Sunday 21 January 2018

Holland's courage far from Dutch on fine debut

Holland and his team-mates – or, to be even more accurate and precise, the WhatsApp group – watched the game across the road from the Irish team base. Photo by Matt Browne/Sportsfile
Holland and his team-mates – or, to be even more accurate and precise, the WhatsApp group – watched the game across the road from the Irish team base. Photo by Matt Browne/Sportsfile
David Kelly

David Kelly

Billy Holland visited a pub last Friday night on the eve of his Ireland debut.

A world exclusive, my friends. Indeed, so too did a number of his Munster colleagues.

Scandalous stuff. We know Holland (31) reminds us of the old school - if only because he reminds us of his father who also played for Ireland - but this?

Of course, not a drop of alcohol passed their lips; another world exclusive folks. They were simply watching Munster's third-string play - and defeat - a second-choice New Zealand side in a Dublin pub.

Our sources say nothing stronger than orange juice passed Irish lips; there are unconfirmed reports that a forward partook of a soda water & lime, but our legal people won't allow such speculation.

Time was when a Munster player making his international debut would not hesitate before quaffing something a tad stronger, a sample of the tried and tested Dutch courage, to get him through the week of a debut.

Holland and his team-mates - or, to be even more accurate and precise, the WhatsApp group - watched the game across the road from the Irish team base.

The Shelbourne Hotel and the Irish Rugby team remain the one constant through generations of change, from the amateur to the professional, from Where am I? to WhatsApp.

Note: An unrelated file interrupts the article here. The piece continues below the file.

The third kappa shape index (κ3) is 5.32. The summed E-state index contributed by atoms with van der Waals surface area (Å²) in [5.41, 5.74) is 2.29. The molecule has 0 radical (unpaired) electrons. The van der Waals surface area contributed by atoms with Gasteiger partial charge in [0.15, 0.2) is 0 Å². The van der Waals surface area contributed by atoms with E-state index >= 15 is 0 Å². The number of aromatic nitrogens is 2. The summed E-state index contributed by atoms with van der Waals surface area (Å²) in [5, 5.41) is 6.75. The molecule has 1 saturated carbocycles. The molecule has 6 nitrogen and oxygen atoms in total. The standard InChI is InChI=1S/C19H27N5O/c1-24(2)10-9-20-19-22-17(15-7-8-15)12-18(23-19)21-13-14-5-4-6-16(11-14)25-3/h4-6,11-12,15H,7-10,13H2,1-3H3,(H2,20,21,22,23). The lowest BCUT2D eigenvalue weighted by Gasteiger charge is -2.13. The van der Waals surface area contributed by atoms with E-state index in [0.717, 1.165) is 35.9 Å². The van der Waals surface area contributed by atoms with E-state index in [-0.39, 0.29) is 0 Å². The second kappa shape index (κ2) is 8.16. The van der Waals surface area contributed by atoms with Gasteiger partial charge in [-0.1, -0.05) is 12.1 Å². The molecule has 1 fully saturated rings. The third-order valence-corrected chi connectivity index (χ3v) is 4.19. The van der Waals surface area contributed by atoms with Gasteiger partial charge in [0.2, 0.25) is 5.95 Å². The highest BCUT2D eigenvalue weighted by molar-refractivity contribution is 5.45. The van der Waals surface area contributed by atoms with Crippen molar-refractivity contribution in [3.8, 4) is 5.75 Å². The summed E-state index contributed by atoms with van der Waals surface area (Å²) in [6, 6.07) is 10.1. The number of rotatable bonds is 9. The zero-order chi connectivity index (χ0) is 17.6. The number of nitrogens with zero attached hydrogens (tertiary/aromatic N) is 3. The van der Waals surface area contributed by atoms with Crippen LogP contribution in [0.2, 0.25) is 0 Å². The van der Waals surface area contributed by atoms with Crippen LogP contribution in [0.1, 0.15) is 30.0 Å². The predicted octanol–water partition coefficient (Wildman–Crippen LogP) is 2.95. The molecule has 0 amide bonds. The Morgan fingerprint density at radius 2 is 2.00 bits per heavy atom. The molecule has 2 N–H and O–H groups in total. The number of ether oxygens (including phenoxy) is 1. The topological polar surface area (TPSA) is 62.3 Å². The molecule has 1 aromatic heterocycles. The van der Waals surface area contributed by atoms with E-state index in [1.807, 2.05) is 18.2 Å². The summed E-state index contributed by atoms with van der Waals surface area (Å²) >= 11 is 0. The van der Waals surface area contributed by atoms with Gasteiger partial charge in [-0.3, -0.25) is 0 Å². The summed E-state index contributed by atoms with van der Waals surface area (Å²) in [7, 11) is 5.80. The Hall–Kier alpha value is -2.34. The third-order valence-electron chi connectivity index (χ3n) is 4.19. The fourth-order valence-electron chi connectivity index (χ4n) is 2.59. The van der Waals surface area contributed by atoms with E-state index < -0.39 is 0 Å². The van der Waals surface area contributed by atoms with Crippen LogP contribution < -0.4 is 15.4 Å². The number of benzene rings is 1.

Holland and Co. navigated their way back to the Shelbourne with far less difficulty than was often encountered by Moss Keane and some of his gang back in the day.


Keane famously indulged the vices of good living rather more than the current crop, but in an innocent era when it was possible for sporting and social lives to effortlessly intertwine.

Before his 1974 bow in Paris - after the obligatory few Thursday pints to assuage his fear of flying - Ireland went to an eve of game reception at the French embassy.

Sean Lynch warned him not to be seen drinking pints or he might never play for Ireland again. Instead, the bould Mossie cradled in his shovel-like hands a series of glasses of Tio Pepe. A bigger mistake.

Nevertheless, Ireland won 9-6. Keane would play in Paris on five more occasions. The only real damage done to his body on that first weekend was eating too many snails; someone had told him they were prawns.

The only reputational fear for a debutant nowadays seems to be the requirement to sing a song.

"There's eight of us, so I don't think that will happen," said Holland. "We'd be here all night!"

"There is going to be a bit of harmony going on," added James Tracy - quite aptly, on a night where Ireland start and finish strongly.

Mercifully, despite the passage of time and the advance of professionalism, passion and innocence remain inured to suffocation. It still matters.

Tracy had the utter thrill of scoring a try with his final touch of the game.